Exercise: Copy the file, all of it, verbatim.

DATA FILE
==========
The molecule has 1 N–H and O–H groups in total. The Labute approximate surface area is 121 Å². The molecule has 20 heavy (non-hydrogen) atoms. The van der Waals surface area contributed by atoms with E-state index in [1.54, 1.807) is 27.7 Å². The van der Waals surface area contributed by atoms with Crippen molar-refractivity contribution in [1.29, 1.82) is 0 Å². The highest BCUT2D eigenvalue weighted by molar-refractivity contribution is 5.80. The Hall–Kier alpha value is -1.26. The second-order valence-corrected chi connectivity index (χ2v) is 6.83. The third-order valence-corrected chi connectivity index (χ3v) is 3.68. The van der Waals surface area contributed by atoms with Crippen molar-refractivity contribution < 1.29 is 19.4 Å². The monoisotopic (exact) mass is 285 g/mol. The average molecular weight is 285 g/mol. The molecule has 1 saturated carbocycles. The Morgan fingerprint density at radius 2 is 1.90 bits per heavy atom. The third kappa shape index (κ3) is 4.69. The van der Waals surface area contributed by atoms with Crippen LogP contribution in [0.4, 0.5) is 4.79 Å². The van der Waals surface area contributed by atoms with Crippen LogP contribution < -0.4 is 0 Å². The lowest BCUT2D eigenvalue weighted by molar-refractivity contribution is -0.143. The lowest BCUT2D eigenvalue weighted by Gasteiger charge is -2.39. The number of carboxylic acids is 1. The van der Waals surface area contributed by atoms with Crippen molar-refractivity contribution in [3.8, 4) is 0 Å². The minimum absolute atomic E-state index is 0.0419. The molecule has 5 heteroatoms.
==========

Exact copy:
The molecule has 1 N–H and O–H groups in total. The Labute approximate surface area is 121 Å². The molecule has 20 heavy (non-hydrogen) atoms. The van der Waals surface area contributed by atoms with E-state index in [1.54, 1.807) is 27.7 Å². The van der Waals surface area contributed by atoms with Crippen molar-refractivity contribution in [1.29, 1.82) is 0 Å². The highest BCUT2D eigenvalue weighted by molar-refractivity contribution is 5.80. The Hall–Kier alpha value is -1.26. The second-order valence-corrected chi connectivity index (χ2v) is 6.83. The third-order valence-corrected chi connectivity index (χ3v) is 3.68. The van der Waals surface area contributed by atoms with Crippen molar-refractivity contribution < 1.29 is 19.4 Å². The monoisotopic (exact) mass is 285 g/mol. The average molecular weight is 285 g/mol. The molecule has 1 saturated carbocycles. The Morgan fingerprint density at radius 2 is 1.90 bits per heavy atom. The third kappa shape index (κ3) is 4.69. The van der Waals surface area contributed by atoms with Crippen LogP contribution in [0.4, 0.5) is 4.79 Å². The van der Waals surface area contributed by atoms with Crippen LogP contribution < -0.4 is 0 Å². The lowest BCUT2D eigenvalue weighted by molar-refractivity contribution is -0.143. The lowest BCUT2D eigenvalue weighted by Gasteiger charge is -2.39. The number of carboxylic acids is 1. The van der Waals surface area contributed by atoms with Crippen molar-refractivity contribution in [3.8, 4) is 0 Å². The minimum absolute atomic E-state index is 0.0419. The molecule has 5 heteroatoms.